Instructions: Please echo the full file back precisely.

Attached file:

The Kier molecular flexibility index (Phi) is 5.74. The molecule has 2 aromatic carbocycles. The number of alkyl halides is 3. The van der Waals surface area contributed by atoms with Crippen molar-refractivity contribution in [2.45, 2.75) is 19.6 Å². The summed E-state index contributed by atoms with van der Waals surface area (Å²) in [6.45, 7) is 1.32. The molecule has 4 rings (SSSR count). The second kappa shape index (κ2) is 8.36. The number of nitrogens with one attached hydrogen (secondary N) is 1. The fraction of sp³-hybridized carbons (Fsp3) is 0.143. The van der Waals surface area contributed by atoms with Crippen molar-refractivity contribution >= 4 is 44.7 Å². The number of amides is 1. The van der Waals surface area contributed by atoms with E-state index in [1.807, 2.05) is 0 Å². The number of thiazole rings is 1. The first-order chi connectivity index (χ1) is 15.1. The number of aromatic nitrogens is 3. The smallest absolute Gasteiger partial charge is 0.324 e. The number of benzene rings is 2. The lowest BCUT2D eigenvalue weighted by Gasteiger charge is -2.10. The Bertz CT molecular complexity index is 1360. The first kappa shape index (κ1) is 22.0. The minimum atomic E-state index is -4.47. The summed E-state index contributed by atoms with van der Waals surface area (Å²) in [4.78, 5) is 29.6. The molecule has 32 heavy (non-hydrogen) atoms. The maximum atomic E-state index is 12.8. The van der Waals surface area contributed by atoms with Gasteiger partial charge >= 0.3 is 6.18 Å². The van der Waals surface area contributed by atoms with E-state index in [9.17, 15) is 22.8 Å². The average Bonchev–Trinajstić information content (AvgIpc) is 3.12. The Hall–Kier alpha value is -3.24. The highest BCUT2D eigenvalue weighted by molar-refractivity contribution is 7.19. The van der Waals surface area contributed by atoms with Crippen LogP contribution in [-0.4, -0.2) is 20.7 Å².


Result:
The Kier molecular flexibility index (Phi) is 5.74. The molecule has 2 aromatic carbocycles. The number of alkyl halides is 3. The van der Waals surface area contributed by atoms with Crippen molar-refractivity contribution in [2.45, 2.75) is 19.6 Å². The summed E-state index contributed by atoms with van der Waals surface area (Å²) in [6.45, 7) is 1.32. The molecule has 4 rings (SSSR count). The second kappa shape index (κ2) is 8.36. The number of nitrogens with one attached hydrogen (secondary N) is 1. The fraction of sp³-hybridized carbons (Fsp3) is 0.143. The van der Waals surface area contributed by atoms with Crippen molar-refractivity contribution >= 4 is 44.7 Å². The number of amides is 1. The van der Waals surface area contributed by atoms with E-state index in [1.807, 2.05) is 0 Å². The number of thiazole rings is 1. The first-order chi connectivity index (χ1) is 15.1. The number of aromatic nitrogens is 3. The smallest absolute Gasteiger partial charge is 0.324 e. The number of benzene rings is 2. The lowest BCUT2D eigenvalue weighted by Gasteiger charge is -2.10. The Bertz CT molecular complexity index is 1360. The first kappa shape index (κ1) is 22.0. The minimum atomic E-state index is -4.47. The summed E-state index contributed by atoms with van der Waals surface area (Å²) in [4.78, 5) is 29.6. The molecule has 32 heavy (non-hydrogen) atoms. The maximum atomic E-state index is 12.8. The van der Waals surface area contributed by atoms with Gasteiger partial charge >= 0.3 is 6.18 Å². The van der Waals surface area contributed by atoms with E-state index in [9.17, 15) is 22.8 Å². The average Bonchev–Trinajstić information content (AvgIpc) is 3.12. The Hall–Kier alpha value is -3.24. The highest BCUT2D eigenvalue weighted by molar-refractivity contribution is 7.19. The van der Waals surface area contributed by atoms with Crippen LogP contribution in [-0.4, -0.2) is 20.7 Å².